POP TAB KING
He certainly hasn’t done the most glamorous work in his professional life as a trash hauler and even in his personal life collecting aluminum cans, but at least for a day last week, the 77-year-old felt like royalty.
As Jim Spinler of Medford turned in his collection of an estimated 3.5 million pop tabs to the Ronald McDonald House in Rochester, he became overcome with emotion. “When we drove in the parking lot, I had tears in my eyes,” Spinler said. “I felt like a king for a day.”
And Spinler had every reason to feel good about his generous contribution.
Spinler’s gift was the single largest tab donation to be ever received by the Rochester chapter of Ronald McDonald, according to Jacob Dreyer, spokesperson for Ronald McDonald. “It’s a pretty rare one,” Dreyer said, noting the previous record was 1 million a few years ago. “He developed a heart for our mission by knowing someone who had gone here years ago. It’s inspiring and heartwarming when they care so much about the children.”
The House, Dreyer said, relies on the generosity of people like Spinler. “We hope it’s inspiring for others,” Dreyer said of Spinler’s donation. “It was a huge blessing for us.”
Spinler’s idea to utilize the Ronald McDonald House for his donation came 30 years ago when a friend of his had a boy who stayed there. Spinler decided at that time he wanted to donate his collection to the house as a way to help other families in need.
“I thank the Lord my kids never had to be in the hospital or have to stay there,” Spinler said.
He started saving the tabs more than 30 years ago. When Spinler began utilizing the large bin, he never thought he would have been able to fill even half of it. About a year ago, the bin was overflowing with tabs. It was bulging at the seams and had to be secured by large yellow straps. Since last year, he kept the collection going by adding several 5 gallon buckets.
Spinler nearly gave up on the collection about five years ago. “But more and more people started bringing them down so I decided to keep going,” he said. One of the main reasons he kept going was because it didn’t cost him anything other than his time.
On June 17, Spinler hauled the bin to a recycling center in Rochester where the tabs weighed in at 2,120 pounds. Spinler said it takes about 1,500 tabs to make a pound. “When we took them to the center, they just couldn’t believe it,” he said. It took workers about 45 minutes to remove all the tabs from the container.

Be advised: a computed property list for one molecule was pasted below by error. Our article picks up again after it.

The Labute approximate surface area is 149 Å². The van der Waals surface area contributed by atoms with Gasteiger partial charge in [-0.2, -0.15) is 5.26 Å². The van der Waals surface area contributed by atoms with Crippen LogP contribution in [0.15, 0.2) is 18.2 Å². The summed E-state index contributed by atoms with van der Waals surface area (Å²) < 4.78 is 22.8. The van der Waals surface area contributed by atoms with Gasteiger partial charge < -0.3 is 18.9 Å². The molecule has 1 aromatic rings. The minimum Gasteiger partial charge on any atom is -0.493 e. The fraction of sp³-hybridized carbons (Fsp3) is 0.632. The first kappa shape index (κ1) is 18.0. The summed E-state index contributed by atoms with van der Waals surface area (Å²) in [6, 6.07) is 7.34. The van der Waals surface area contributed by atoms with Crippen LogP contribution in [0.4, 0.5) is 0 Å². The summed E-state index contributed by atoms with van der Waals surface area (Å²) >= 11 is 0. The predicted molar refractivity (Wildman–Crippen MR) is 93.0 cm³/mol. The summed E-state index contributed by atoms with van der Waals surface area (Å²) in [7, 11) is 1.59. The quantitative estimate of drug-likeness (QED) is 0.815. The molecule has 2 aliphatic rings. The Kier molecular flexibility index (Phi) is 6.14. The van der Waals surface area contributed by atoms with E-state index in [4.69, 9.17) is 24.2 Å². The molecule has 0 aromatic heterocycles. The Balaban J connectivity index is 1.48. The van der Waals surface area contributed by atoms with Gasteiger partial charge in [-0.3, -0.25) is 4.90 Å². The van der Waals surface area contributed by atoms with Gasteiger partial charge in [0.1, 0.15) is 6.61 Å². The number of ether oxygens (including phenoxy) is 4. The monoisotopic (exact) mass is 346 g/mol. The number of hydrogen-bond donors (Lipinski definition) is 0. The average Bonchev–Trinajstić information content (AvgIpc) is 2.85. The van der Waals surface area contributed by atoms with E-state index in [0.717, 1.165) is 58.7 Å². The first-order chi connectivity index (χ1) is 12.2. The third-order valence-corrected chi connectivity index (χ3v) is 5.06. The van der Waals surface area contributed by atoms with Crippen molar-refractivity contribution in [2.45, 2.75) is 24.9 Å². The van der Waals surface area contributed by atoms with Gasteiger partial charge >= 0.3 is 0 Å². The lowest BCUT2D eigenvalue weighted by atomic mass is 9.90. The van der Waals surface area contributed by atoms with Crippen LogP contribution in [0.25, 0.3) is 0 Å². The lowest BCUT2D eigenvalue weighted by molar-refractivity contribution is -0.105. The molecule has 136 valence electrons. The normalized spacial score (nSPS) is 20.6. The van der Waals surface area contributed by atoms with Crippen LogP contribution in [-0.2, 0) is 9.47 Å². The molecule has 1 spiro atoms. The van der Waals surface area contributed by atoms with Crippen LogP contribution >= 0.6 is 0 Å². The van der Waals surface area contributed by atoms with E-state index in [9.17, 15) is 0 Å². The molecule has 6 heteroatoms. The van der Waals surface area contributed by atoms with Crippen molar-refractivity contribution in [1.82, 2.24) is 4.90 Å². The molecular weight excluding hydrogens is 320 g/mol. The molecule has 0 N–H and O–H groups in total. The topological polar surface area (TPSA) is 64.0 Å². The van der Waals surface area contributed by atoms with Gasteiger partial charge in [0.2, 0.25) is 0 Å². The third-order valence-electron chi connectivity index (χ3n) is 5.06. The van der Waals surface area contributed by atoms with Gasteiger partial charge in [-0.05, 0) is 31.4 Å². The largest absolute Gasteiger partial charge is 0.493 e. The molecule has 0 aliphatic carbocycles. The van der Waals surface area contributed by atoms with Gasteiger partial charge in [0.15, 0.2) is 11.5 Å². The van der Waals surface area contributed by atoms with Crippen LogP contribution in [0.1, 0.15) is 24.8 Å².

While Spinler made the donation, his generosity attracted media attention outside the Ronald McDonald House. He also got an opportunity to tour the entire facility. Eventually, his name will be added to the wall of donations inside the house. “They really made me feel like a king,” he said.
What makes Spinler feel especially proud is that he accomplished the collection on his own. “Nobody told me I had to do it,” he said. “If I would have been forced to do it, I probably would have never done it. I did it all on my own,” he added.
And he’s glad he didn’t listen to other people throughout his decades of collecting. “Others told me to sell the tabs for myself,” Spinler said. “But I wanted to help charity. Ninety percent of people just think about themselves. That’s the biggest problem (of our society).”
Spinler continued, “Everybody should do some kind of charity work. I’m glad I could do it so that I could help somebody else out.”
After returning home from the Ronald McDonald House, Spinler found himself filled with excitement over his accomplishment. “I couldn’t even sleep Monday night because I was so wound up in happiness,” he said. “Maybe some day somebody else can do something like this.”
Said Ronald McDonald’s Dreyer: “We hope it will inspire others to start their own small collections.”
Ronald McDonald’s pop tab program raises about $15,000 each year for the Rochester house, according to Dreyer. The House serves around 750 families from across the U.S. and the world each year. It provides a home-away-from-home and offers support to families seeking medical care for their children at the Mayo Clinic.
Even though he can barely walk anymore, Spinler isn’t about to quit collecting tabs. He utilizes a golf cart, which he has had for about 18 years, to get around town to pick up tabs. Just a day after the record donation, he was right back at collecting aluminum cans and pulling off the tabs. “I’m going to keep on until I die,” he says.
But he’s well aware that he’ll never hitting the 3 million mark was an once-in-a-lifetime opportunity. “It’s something that will never happen to me again,” Spinler said. He added his son has agreed to step in to take care of the collection if something happens to him.
He said the collection begins all over again with “one tab at a time.”